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Submission + - Cisco, Google, others push IETF to tackle cloud security (

alphadogg writes: Proponents of a common scheme for managing user identity in cloud-based applications will pitch their idea to the IETF at its meeting in Paris later this month. A specification already exists for Simple Cloud Identity Management (SCIM) that is supported by security software vendors including Cisco, Courion and Ping Identity, and cloud vendors such as Google and At issue is whether SCIM will become an IETF-approved working group and eventually an industry standard. Proponents say the protocol will make it easier for companies to control access to data stored in popular cloud-based applications like Salesforce, Workday, Taleo and Box.

Submission + - Toyota doesn't need rare earths for electric motor (

An anonymous reader writes: Rare earths are used in many of the gadgets we all own including TVs, laptops, tablets and smartphones. They are also used in the manufacture of electric vehicles, and more specifically electric motors–an industry that is set to grow quickly over the coming years.

Tech companies have so far resigned themselves to having no alternative, and therefore having to pay the high price of getting the rare earths they need. Toyota has taken a different approach, though. It has set about researching alternatives to the neodymium and dysprosium rare earth metals it currently uses for electric motor production. The end result is it can now do without them, potentially cutting the cost of manufacture and solving the supply issues, depending on what the replacement is of course.


Submission + - Nukes Not Needed in Japan (

mdsolar writes: "The [Japanese] government withheld an estimate that there would be no electricity shortages in the upcoming summer in an apparent bid to underscore the need to restart nuclear power plants, it has been learned.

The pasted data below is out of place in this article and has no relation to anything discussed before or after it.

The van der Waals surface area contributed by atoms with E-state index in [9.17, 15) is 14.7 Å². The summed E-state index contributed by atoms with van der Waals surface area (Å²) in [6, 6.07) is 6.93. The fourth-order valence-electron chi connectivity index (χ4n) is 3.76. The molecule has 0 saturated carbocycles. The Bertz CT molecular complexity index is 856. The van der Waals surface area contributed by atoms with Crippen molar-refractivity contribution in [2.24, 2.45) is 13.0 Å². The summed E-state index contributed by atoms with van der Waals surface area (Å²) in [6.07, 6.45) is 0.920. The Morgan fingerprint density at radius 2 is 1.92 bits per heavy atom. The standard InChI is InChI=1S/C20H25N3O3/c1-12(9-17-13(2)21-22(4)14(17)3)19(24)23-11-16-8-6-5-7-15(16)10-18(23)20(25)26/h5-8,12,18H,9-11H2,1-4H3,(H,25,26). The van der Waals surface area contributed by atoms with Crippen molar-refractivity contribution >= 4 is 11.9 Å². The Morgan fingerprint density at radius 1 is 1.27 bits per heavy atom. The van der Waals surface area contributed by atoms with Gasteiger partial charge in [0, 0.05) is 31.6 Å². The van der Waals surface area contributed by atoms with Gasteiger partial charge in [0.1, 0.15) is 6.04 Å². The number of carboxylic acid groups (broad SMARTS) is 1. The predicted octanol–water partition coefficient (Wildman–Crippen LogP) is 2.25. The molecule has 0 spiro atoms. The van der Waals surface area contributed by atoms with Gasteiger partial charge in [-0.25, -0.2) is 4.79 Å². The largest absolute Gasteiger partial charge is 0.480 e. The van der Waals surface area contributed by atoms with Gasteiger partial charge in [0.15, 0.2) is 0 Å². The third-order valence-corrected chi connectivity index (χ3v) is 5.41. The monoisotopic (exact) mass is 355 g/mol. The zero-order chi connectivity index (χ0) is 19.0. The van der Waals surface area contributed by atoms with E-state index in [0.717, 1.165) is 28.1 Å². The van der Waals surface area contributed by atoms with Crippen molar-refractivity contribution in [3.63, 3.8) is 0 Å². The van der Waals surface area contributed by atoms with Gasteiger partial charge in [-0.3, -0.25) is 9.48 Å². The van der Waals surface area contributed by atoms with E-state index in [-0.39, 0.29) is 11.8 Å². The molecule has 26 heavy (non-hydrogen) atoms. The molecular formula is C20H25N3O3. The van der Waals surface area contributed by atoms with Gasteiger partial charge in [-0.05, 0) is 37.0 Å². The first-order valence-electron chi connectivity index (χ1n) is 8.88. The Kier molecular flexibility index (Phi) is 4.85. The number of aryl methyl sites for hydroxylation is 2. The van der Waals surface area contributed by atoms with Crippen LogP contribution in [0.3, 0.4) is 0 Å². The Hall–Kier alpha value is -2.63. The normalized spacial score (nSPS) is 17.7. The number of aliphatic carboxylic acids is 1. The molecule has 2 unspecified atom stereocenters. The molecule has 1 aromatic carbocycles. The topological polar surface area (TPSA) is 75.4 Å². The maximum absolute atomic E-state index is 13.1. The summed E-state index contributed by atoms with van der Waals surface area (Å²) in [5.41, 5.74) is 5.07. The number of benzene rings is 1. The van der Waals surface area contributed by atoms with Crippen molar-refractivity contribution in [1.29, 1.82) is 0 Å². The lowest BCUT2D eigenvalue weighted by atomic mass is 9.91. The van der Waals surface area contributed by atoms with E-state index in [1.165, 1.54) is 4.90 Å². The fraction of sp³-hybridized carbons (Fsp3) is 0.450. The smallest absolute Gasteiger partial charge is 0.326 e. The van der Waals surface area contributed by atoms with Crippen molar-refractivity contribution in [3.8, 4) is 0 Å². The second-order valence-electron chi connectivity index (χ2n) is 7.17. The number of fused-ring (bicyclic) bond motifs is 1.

Instead of announcing the realistic estimate, the government announced last summer that electric power supply in the summer of 2012 "will be about 10 percent short across the country." Furthermore, the released government estimate greatly downplayed the supply of renewable energy, disregarding the country's actual energy status.
"The released government estimate stresses the need to resume operations of nuclear power plants by underestimating the actual supply capacity," a concerned source has told the Mainichi."


Submission + - Irish student fails in case against newspapers, fo (

An anonymous reader writes: An Irish High Court judge has dismissed claims that national newspapers breached the terms of injunctions obtained by a Dublin student arising out of postings accompanying an internet video clip The student earlier in the week obtained temporary injunctions against a number of internet firms, including Facebook and Google, arising out of the broadcast of the video clip, accompanying text and a Facebook profile alleging he was guilty of taxi-fare evasion. The student, who the court found was innocent of the allegations as he was in Japan studying at the time of taxi incident. (

Submission + - Google's Mad Men Star in Search Plus Your World Ad

theodp writes: A search for 'awesome things' in the online ad for Google's new Search Plus Your World finds — surprise — awesome Google Creative Lab employees. Google also tapped its 'Mad Men' — internal and external ad agency types — to portray happy Google+ users in other testimonials for its more-like-real-life social network, including one Larry Page shared to introduce Google+ Pages, where loyal customers in the Hangout for Zen Bikes are Google Creative Lab employees and ad agency staffers. The cast of the touching Sharing But Like Real Life national TV commercial was also chock full of Google advertising and marketing staffers. Google presumably knows where to draw the line so they do-no-FTC-evil, but one wonders how the ads would sit with the already-Google-obsessed FTC, who warned 'Advertisers should not pass themselves off as ordinary consumers touting a product, and endorsers should make it clear when they have financial connections to sellers.'

Submission + - Arise SIR Jonathan Ive ( 1

mariocki writes: Steve Jobs' go-to design man Jonathan Ive, the creator of modern computer design classics such as the iMac, MacBook Pro and iPod/iPhone/iPad, has been awarded a knighthood in the New Year's Honours list taking him from plain old "Mr" straight to "Sir" in one fell swoop. This now puts him in the same league as Paul McCartney, Michael Caine, Bob Geldof and Bill Gates.
Ive said "I discovered at an early age that all I've ever wanted to do is design" and even for Apple haters his designs have done more for personal computer design than the mainstream PC manufacturers could imagine, taking the PC from the geek den into the living room of even the most painfully trendy fashionista.

The Internet

Submission + - VeriSign Puts Domain Names Tally on the Internet a (